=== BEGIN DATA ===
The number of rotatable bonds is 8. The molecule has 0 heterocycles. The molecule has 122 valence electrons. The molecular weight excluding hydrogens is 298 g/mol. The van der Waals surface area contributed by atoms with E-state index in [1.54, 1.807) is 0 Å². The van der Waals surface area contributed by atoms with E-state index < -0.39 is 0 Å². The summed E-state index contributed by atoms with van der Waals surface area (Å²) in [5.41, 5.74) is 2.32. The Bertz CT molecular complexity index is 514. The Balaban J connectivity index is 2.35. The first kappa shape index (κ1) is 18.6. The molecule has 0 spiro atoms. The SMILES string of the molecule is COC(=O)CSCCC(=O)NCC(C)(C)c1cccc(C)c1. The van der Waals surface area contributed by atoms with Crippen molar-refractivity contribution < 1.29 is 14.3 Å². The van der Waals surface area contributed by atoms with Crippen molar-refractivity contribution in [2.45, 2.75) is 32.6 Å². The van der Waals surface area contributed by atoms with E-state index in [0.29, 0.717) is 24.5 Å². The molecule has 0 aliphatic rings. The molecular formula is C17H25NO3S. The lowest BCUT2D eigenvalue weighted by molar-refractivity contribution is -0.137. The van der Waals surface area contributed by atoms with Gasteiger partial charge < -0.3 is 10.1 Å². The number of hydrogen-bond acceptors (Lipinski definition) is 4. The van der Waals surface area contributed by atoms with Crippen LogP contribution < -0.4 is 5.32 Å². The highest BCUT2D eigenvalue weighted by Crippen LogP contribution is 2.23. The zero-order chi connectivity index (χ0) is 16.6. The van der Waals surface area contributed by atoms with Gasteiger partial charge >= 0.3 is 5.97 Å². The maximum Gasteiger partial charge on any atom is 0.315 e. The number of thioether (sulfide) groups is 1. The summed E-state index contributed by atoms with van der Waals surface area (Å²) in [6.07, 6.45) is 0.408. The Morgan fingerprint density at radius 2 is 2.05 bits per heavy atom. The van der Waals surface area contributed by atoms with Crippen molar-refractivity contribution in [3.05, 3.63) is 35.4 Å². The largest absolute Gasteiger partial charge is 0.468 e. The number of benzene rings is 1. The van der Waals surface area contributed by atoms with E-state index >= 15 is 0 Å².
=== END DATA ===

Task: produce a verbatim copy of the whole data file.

The number of rotatable bonds is 8. The molecule has 0 heterocycles. The molecule has 122 valence electrons. The molecular weight excluding hydrogens is 298 g/mol. The van der Waals surface area contributed by atoms with E-state index in [1.54, 1.807) is 0 Å². The van der Waals surface area contributed by atoms with E-state index < -0.39 is 0 Å². The summed E-state index contributed by atoms with van der Waals surface area (Å²) in [5.41, 5.74) is 2.32. The Bertz CT molecular complexity index is 514. The Balaban J connectivity index is 2.35. The first kappa shape index (κ1) is 18.6. The molecule has 0 spiro atoms. The SMILES string of the molecule is COC(=O)CSCCC(=O)NCC(C)(C)c1cccc(C)c1. The van der Waals surface area contributed by atoms with Crippen molar-refractivity contribution < 1.29 is 14.3 Å². The van der Waals surface area contributed by atoms with Crippen molar-refractivity contribution in [2.45, 2.75) is 32.6 Å². The van der Waals surface area contributed by atoms with E-state index in [0.29, 0.717) is 24.5 Å². The molecule has 0 aliphatic rings. The molecular formula is C17H25NO3S. The lowest BCUT2D eigenvalue weighted by molar-refractivity contribution is -0.137. The van der Waals surface area contributed by atoms with Gasteiger partial charge < -0.3 is 10.1 Å². The number of hydrogen-bond acceptors (Lipinski definition) is 4. The van der Waals surface area contributed by atoms with Crippen LogP contribution < -0.4 is 5.32 Å². The highest BCUT2D eigenvalue weighted by Crippen LogP contribution is 2.23. The zero-order chi connectivity index (χ0) is 16.6. The van der Waals surface area contributed by atoms with Gasteiger partial charge >= 0.3 is 5.97 Å². The maximum Gasteiger partial charge on any atom is 0.315 e. The number of thioether (sulfide) groups is 1. The summed E-state index contributed by atoms with van der Waals surface area (Å²) in [6.07, 6.45) is 0.408. The Morgan fingerprint density at radius 2 is 2.05 bits per heavy atom. The van der Waals surface area contributed by atoms with Crippen molar-refractivity contribution in [3.05, 3.63) is 35.4 Å². The largest absolute Gasteiger partial charge is 0.468 e. The number of benzene rings is 1. The van der Waals surface area contributed by atoms with E-state index >= 15 is 0 Å².